Autumns fog and sun over the German war cemetery of Ysselsteyn
Autumns fog and sun over the German war cemetery of Ysselsteyn

Netherlands: Interactive work orders

This morning there was nothing for me to do at first. I used the opportunity of the morning sun and early fog to take some pictures at the war cemetery. These got even better. Afterwards I went to the information center that belongs to the Ysselsteyn War Cemetery. It was just finished last year and is ultra modern. You can scroll interactively through the history of the Second World War in the Netherlands on large screens. Until then, I had not known that one of the fiercest battles for the liberation of the Netherlands had raged here in the neighboring town of Overloon, where the war museum is located.

I then combed through the cemetery's name book for surnames of my family. But I didn't find anyone.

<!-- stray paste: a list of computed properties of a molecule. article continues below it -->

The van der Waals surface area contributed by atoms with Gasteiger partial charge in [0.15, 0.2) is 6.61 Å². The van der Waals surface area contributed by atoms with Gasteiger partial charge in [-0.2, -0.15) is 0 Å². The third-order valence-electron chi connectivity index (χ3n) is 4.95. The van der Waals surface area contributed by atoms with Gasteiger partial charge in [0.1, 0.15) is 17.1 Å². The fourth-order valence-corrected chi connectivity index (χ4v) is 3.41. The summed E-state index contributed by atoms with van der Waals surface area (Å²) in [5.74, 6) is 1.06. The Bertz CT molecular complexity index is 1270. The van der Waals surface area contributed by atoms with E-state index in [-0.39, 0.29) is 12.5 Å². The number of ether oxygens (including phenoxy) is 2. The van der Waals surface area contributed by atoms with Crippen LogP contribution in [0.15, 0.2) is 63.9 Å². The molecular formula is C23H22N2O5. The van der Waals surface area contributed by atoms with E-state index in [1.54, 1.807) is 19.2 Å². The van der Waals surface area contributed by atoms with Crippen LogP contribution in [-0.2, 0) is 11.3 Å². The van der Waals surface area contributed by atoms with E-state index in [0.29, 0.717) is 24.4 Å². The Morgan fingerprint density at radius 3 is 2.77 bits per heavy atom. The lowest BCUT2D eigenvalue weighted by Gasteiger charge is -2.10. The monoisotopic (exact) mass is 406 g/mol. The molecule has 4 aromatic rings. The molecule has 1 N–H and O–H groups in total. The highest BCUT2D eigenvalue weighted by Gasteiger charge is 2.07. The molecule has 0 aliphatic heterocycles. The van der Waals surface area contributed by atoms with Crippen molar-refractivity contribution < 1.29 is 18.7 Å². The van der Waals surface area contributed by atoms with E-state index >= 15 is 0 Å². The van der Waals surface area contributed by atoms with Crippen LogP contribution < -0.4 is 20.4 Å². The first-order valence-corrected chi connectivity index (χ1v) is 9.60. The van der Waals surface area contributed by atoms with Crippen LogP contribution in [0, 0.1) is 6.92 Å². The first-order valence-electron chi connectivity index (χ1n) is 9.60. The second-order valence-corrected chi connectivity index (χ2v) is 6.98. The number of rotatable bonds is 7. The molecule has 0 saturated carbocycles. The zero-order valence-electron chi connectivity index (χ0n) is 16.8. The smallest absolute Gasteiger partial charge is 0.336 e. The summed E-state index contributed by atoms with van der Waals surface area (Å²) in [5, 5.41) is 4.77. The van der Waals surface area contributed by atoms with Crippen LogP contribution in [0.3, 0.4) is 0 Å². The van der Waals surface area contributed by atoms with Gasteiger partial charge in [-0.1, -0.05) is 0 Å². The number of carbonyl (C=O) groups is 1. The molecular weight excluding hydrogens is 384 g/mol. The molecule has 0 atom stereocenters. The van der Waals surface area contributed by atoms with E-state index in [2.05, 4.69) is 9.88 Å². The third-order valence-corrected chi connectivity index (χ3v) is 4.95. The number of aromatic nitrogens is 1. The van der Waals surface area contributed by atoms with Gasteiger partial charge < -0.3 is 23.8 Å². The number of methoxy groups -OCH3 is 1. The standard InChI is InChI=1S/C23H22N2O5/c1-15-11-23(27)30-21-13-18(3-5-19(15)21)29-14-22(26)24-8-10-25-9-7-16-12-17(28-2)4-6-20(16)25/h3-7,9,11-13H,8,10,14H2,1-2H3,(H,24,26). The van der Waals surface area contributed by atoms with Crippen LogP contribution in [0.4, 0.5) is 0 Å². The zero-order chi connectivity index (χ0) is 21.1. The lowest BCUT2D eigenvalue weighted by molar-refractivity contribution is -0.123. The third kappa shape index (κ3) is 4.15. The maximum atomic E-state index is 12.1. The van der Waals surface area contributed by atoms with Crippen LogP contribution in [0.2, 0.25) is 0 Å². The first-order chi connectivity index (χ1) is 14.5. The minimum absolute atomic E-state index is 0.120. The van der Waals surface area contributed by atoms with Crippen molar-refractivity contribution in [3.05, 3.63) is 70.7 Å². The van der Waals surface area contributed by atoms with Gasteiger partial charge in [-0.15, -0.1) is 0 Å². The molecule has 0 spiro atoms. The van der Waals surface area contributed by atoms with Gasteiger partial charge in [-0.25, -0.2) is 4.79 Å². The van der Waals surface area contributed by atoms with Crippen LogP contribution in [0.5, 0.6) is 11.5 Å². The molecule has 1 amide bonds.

At 10 a.m. I met the team leader, who told me that the walls that we had grouted yesterday should now be painted with a primer. Rudi and I got two more people to support us. It turned out that not only should a primer be applied to the exposed masonry, but that all the masonry of the cemetery complex should also be painted white. It was a surprise. With this knowledge we could of course have filled the joints far less cleanly, but much more densely with finer joint material. So there are now many small holes in the joints that we all have to smear with paint. This turns out to be more tedious than expected, although the German intern is there to support us. We only managed to paint the front of one wall in the entrance area with an hour of overtime by 5 p.m. The cemetery employees will have to put up with the other areas for a while.
Tomorrow we will take an excursion to Amsterdam and take a boat trip on the canals. I had completely forgotten to look at the excursion program of this voluntary work assignment of the Volksbund War Graves Commission. We will have four more free hours in the city after the boat tour and I plan to visit the Anne Frank House. I remember from school that it is on the Prinsengracht and already back then I had made up my mind to visit Anne and her family's hiding place when I come to Amsterdam. Tomorrow will be the day.

Related Articles